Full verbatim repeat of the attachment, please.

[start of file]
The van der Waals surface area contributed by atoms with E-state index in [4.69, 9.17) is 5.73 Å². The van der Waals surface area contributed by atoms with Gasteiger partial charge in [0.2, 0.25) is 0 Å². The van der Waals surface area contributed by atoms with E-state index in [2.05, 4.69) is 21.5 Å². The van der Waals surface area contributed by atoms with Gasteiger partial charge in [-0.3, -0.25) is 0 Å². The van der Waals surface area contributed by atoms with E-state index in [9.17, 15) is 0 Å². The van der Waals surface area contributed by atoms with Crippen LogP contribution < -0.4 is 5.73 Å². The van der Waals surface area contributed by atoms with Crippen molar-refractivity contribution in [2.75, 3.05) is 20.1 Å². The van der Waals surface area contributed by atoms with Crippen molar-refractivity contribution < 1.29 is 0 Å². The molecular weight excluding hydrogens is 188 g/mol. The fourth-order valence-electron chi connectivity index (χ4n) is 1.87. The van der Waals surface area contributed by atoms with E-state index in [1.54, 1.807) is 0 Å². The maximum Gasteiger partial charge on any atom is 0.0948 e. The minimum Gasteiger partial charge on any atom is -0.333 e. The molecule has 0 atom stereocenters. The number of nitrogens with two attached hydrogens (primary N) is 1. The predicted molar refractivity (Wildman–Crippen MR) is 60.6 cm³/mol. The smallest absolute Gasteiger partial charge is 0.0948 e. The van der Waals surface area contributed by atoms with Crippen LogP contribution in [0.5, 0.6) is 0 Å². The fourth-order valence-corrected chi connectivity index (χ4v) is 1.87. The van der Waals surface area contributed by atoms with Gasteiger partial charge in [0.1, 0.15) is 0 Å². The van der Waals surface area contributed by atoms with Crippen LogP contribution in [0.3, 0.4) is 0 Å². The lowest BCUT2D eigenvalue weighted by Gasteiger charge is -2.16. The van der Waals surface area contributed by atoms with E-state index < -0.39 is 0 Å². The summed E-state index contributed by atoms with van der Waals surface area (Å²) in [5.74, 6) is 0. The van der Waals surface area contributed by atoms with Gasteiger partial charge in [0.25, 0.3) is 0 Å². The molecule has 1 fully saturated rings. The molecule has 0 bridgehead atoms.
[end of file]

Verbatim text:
The van der Waals surface area contributed by atoms with E-state index in [4.69, 9.17) is 5.73 Å². The van der Waals surface area contributed by atoms with Gasteiger partial charge in [0.2, 0.25) is 0 Å². The van der Waals surface area contributed by atoms with E-state index in [2.05, 4.69) is 21.5 Å². The van der Waals surface area contributed by atoms with Gasteiger partial charge in [-0.3, -0.25) is 0 Å². The van der Waals surface area contributed by atoms with E-state index in [9.17, 15) is 0 Å². The van der Waals surface area contributed by atoms with Crippen LogP contribution < -0.4 is 5.73 Å². The van der Waals surface area contributed by atoms with Crippen molar-refractivity contribution in [2.75, 3.05) is 20.1 Å². The van der Waals surface area contributed by atoms with Crippen molar-refractivity contribution < 1.29 is 0 Å². The molecular weight excluding hydrogens is 188 g/mol. The fourth-order valence-electron chi connectivity index (χ4n) is 1.87. The van der Waals surface area contributed by atoms with E-state index in [1.54, 1.807) is 0 Å². The maximum Gasteiger partial charge on any atom is 0.0948 e. The minimum Gasteiger partial charge on any atom is -0.333 e. The molecule has 0 atom stereocenters. The number of nitrogens with two attached hydrogens (primary N) is 1. The predicted molar refractivity (Wildman–Crippen MR) is 60.6 cm³/mol. The smallest absolute Gasteiger partial charge is 0.0948 e. The van der Waals surface area contributed by atoms with Crippen LogP contribution in [0.5, 0.6) is 0 Å². The fourth-order valence-corrected chi connectivity index (χ4v) is 1.87. The van der Waals surface area contributed by atoms with Gasteiger partial charge in [0.1, 0.15) is 0 Å². The van der Waals surface area contributed by atoms with Crippen LogP contribution in [0.3, 0.4) is 0 Å². The lowest BCUT2D eigenvalue weighted by Gasteiger charge is -2.16. The van der Waals surface area contributed by atoms with E-state index < -0.39 is 0 Å². The summed E-state index contributed by atoms with van der Waals surface area (Å²) in [5.74, 6) is 0. The van der Waals surface area contributed by atoms with Gasteiger partial charge in [0.25, 0.3) is 0 Å². The molecule has 1 fully saturated rings. The molecule has 0 bridgehead atoms.